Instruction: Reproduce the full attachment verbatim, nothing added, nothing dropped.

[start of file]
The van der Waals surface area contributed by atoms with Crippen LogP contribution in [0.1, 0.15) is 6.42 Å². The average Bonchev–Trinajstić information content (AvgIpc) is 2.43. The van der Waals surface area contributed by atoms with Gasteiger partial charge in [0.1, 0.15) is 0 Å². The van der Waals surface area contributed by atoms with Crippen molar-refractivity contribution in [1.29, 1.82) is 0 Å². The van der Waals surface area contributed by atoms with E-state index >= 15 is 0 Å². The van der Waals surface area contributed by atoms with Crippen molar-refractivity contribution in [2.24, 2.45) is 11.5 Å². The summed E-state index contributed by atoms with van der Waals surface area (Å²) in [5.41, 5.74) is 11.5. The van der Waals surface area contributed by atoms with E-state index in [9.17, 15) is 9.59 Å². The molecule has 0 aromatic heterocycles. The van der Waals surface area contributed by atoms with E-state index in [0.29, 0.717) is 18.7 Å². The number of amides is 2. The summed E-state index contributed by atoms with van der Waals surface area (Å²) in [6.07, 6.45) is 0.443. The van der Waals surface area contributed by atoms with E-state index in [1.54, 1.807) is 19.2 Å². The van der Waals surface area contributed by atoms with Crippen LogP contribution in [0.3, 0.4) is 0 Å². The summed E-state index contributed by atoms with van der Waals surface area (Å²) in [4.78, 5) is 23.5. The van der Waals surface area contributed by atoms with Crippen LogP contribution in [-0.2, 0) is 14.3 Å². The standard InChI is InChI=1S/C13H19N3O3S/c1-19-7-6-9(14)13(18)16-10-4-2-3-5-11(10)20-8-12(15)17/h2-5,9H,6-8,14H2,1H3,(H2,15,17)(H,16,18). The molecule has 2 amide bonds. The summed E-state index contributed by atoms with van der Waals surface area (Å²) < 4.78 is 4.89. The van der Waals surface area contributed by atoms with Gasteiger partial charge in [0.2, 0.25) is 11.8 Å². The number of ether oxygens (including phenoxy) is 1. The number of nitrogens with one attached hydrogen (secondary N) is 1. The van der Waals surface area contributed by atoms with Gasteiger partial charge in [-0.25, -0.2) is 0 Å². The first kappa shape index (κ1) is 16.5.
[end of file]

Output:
The van der Waals surface area contributed by atoms with Crippen LogP contribution in [0.1, 0.15) is 6.42 Å². The average Bonchev–Trinajstić information content (AvgIpc) is 2.43. The van der Waals surface area contributed by atoms with Gasteiger partial charge in [0.1, 0.15) is 0 Å². The van der Waals surface area contributed by atoms with Crippen molar-refractivity contribution in [1.29, 1.82) is 0 Å². The van der Waals surface area contributed by atoms with E-state index >= 15 is 0 Å². The van der Waals surface area contributed by atoms with Crippen molar-refractivity contribution in [2.24, 2.45) is 11.5 Å². The summed E-state index contributed by atoms with van der Waals surface area (Å²) in [5.41, 5.74) is 11.5. The van der Waals surface area contributed by atoms with E-state index in [9.17, 15) is 9.59 Å². The molecule has 0 aromatic heterocycles. The van der Waals surface area contributed by atoms with E-state index in [0.29, 0.717) is 18.7 Å². The number of amides is 2. The summed E-state index contributed by atoms with van der Waals surface area (Å²) in [6.07, 6.45) is 0.443. The van der Waals surface area contributed by atoms with E-state index in [1.54, 1.807) is 19.2 Å². The van der Waals surface area contributed by atoms with Crippen LogP contribution in [0.3, 0.4) is 0 Å². The summed E-state index contributed by atoms with van der Waals surface area (Å²) in [4.78, 5) is 23.5. The van der Waals surface area contributed by atoms with Crippen LogP contribution in [-0.2, 0) is 14.3 Å². The standard InChI is InChI=1S/C13H19N3O3S/c1-19-7-6-9(14)13(18)16-10-4-2-3-5-11(10)20-8-12(15)17/h2-5,9H,6-8,14H2,1H3,(H2,15,17)(H,16,18). The molecule has 2 amide bonds. The summed E-state index contributed by atoms with van der Waals surface area (Å²) < 4.78 is 4.89. The van der Waals surface area contributed by atoms with Gasteiger partial charge in [0.2, 0.25) is 11.8 Å². The number of ether oxygens (including phenoxy) is 1. The number of nitrogens with one attached hydrogen (secondary N) is 1. The van der Waals surface area contributed by atoms with Gasteiger partial charge in [-0.25, -0.2) is 0 Å². The first kappa shape index (κ1) is 16.5.